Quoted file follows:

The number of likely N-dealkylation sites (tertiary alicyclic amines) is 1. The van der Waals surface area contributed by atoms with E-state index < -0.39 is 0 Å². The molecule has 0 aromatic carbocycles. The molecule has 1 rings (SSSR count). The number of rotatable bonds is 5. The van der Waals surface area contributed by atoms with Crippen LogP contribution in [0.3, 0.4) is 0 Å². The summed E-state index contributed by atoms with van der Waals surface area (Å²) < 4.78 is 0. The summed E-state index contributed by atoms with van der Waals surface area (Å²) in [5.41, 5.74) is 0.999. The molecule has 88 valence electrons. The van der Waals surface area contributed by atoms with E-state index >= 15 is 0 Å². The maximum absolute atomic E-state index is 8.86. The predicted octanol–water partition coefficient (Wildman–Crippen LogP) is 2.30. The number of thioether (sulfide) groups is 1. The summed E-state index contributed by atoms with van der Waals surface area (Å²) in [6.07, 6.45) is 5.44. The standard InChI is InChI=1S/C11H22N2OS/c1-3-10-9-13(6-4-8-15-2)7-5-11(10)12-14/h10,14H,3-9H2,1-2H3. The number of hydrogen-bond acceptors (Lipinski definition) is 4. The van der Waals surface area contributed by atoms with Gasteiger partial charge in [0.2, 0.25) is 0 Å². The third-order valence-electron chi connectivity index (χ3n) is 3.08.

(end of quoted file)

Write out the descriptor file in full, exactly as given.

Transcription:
The number of likely N-dealkylation sites (tertiary alicyclic amines) is 1. The van der Waals surface area contributed by atoms with E-state index < -0.39 is 0 Å². The molecule has 0 aromatic carbocycles. The molecule has 1 rings (SSSR count). The number of rotatable bonds is 5. The van der Waals surface area contributed by atoms with Crippen LogP contribution in [0.3, 0.4) is 0 Å². The summed E-state index contributed by atoms with van der Waals surface area (Å²) < 4.78 is 0. The summed E-state index contributed by atoms with van der Waals surface area (Å²) in [5.41, 5.74) is 0.999. The molecule has 88 valence electrons. The van der Waals surface area contributed by atoms with E-state index >= 15 is 0 Å². The maximum absolute atomic E-state index is 8.86. The predicted octanol–water partition coefficient (Wildman–Crippen LogP) is 2.30. The number of thioether (sulfide) groups is 1. The summed E-state index contributed by atoms with van der Waals surface area (Å²) in [6.07, 6.45) is 5.44. The standard InChI is InChI=1S/C11H22N2OS/c1-3-10-9-13(6-4-8-15-2)7-5-11(10)12-14/h10,14H,3-9H2,1-2H3. The number of hydrogen-bond acceptors (Lipinski definition) is 4. The van der Waals surface area contributed by atoms with Gasteiger partial charge in [0.2, 0.25) is 0 Å². The third-order valence-electron chi connectivity index (χ3n) is 3.08.